Mr. Speaker: And the question is?

Mr. Grossman: Given that and given the concerns of the former Prime Minister, who says those Canadians who fought for a single Canada, bilingual and multicultural, can say goodbye to their dream, I wonder if the Premier will not agree today that his interpretation, the interpretation of Eugene Forsey and others ought simply to be put to the test of public hearings, not after a document is signed but before?

Hon. Mr. Peterson: The answer is that I do not think that is possible. We are meeting next Tuesday and that is the reality of the situation. As I said to my honourable friend, we will have a full debate in this House before it is formally ratified.

Again, with respect to the former Prime Minister, I respect his views on the subject. Frankly, they are views with which I and a substantial number of other people disagree. Some are political and some are legal interpretations. Mr. Trudeau had a very strong view of this country. The member will recall he put forward proposals some five and one half years ago that were adopted by nine out of 10 provinces, not 10. His vision was universally rejected in Quebec at that time.

Now we have an opportunity to bring Quebec into the Constitution. Some believe that is a worthwhile objective. Some believe that accommodations have to be made in order to do that. Some would disagree on the extent of those accommodations. I say to my honourable friend, I think they are reasonable accommodations.

In response to one of his questions yesterday, `Will it, for example, prevent the federal government from engaging in national social programs?" the answer is a very clear no. It does not prevent that, in my opinion and in the opinion of many other people. There is no difference, for example, in the Canada assistance plan, the Canada pension plan and a variety of other programs.

I think it accommodates the realities of this country, I think it builds a co-operative framework to solve problems in the future and I think it is a progressive approach to that. If the member does not I am interested in hearing his view, obviously, but that is my view on the subject.

Mr. Grossman: The question, if I could have the Premier's attention for a second, is very much not whether we want Quebec to sign the constitutional document but the conditions and price to be paid for it. He has given his interpretation that it is a very little price.

The former Prime Minister's interpretation is, "Say goodbye to the dream of one Canada." As someone who devoted almost all his career to fighting for the constitutional arrangements which I suppose would speak for Quebec and would serve Quebec as he interprets it in this article today, surely his opinions are extremely important.

Might I simply put this proposition to the Premier --

Mr. Speaker: By way of question?

Mr. Grossman: -- by way of a final supplementary. The former Prime Minister has accused current political leaders in this country of lacking in courage. I wonder if the Premier could respond to that by showing the courage to have public hearings and put his views and the views of Mr. Trudeau, Mr. Forsey, Mr. Bourassa, Mr. Pawley and other constitutional experts before the public, so that everyone may know the accord that he proposes to sign as soon as next week. Is that not a fair test of courage?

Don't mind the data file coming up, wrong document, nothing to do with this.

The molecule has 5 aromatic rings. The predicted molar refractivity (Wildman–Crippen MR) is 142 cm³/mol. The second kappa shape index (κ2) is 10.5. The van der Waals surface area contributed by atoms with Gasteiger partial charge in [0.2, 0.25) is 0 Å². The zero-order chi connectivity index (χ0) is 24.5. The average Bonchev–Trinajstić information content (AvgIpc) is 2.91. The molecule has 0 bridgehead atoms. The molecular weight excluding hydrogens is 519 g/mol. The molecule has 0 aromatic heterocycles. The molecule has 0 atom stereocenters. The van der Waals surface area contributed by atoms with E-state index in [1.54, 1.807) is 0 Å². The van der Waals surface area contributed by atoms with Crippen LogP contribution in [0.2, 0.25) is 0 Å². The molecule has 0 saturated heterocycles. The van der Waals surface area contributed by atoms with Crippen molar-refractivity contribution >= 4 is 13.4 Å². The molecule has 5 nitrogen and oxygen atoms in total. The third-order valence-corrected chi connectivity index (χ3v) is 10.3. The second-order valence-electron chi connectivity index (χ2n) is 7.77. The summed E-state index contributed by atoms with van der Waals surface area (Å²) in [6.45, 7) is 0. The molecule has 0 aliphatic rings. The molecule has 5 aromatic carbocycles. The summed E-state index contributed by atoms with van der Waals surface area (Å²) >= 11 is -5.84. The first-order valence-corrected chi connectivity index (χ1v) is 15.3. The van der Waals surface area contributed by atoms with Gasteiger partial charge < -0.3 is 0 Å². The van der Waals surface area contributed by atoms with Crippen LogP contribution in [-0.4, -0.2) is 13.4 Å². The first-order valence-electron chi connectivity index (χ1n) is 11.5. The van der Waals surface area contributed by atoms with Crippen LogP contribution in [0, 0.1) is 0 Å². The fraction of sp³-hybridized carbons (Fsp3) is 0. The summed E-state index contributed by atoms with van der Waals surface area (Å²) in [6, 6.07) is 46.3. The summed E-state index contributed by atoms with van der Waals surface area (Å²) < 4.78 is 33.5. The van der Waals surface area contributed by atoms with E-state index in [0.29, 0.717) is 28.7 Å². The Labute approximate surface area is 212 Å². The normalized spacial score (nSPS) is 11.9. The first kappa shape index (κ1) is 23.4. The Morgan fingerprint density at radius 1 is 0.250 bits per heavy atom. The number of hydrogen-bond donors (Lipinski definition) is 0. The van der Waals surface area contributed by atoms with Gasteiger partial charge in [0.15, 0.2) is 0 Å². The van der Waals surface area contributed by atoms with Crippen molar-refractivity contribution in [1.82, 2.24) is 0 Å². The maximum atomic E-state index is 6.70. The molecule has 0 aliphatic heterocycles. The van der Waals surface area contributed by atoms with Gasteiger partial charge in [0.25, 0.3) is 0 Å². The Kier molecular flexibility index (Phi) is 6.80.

Hon. Mr. Peterson: I read the article with great interest. I heard some of the adjectives used to describe provincial Premiers who were unanimous on the question, and to describe the present Prime Minister as well in that regard. I will not comment on the adjectives that were used to describe the situation, but suffice it to say that I think there is unanimity across this country by the current political leadership. It is unanimous, as someone said yesterday. Regardless of party -- Conservative, New Democratic, Social Credit; Liberal as well -- contemporary leaders gathered in a room trying to solve contemporary problems that will have a major impact on our future.

Let my honourable friend who has posed some questions have the courage to give us his views on the subject. He quoted Eugene Forsey. I can tell my honourable friend my views on the subject. I will tell him to discuss it as much as he would possibly like. It is an interest of great concern to me.

Mr. Grossman: You were in the room. Why don't you tell us what documents you think you signed? You haven't shared them yet.

Hon. Mr. Peterson: I think I have the sense of the Premiers, the Prime Minister, as well as the expert advice we have gathered up; and that is considerable across the country, Mr. Speaker. I am very happy to share that with you, defend it any time or listen in this House for a gathering of the best distilled wisdom that all the members and outside experts have to offer.

Mr. Grossman: You had your chance yesterday. You won't have public hearings. Why don't you use your chance? Why don't you stand and defend it?

Mr. Speaker: Order.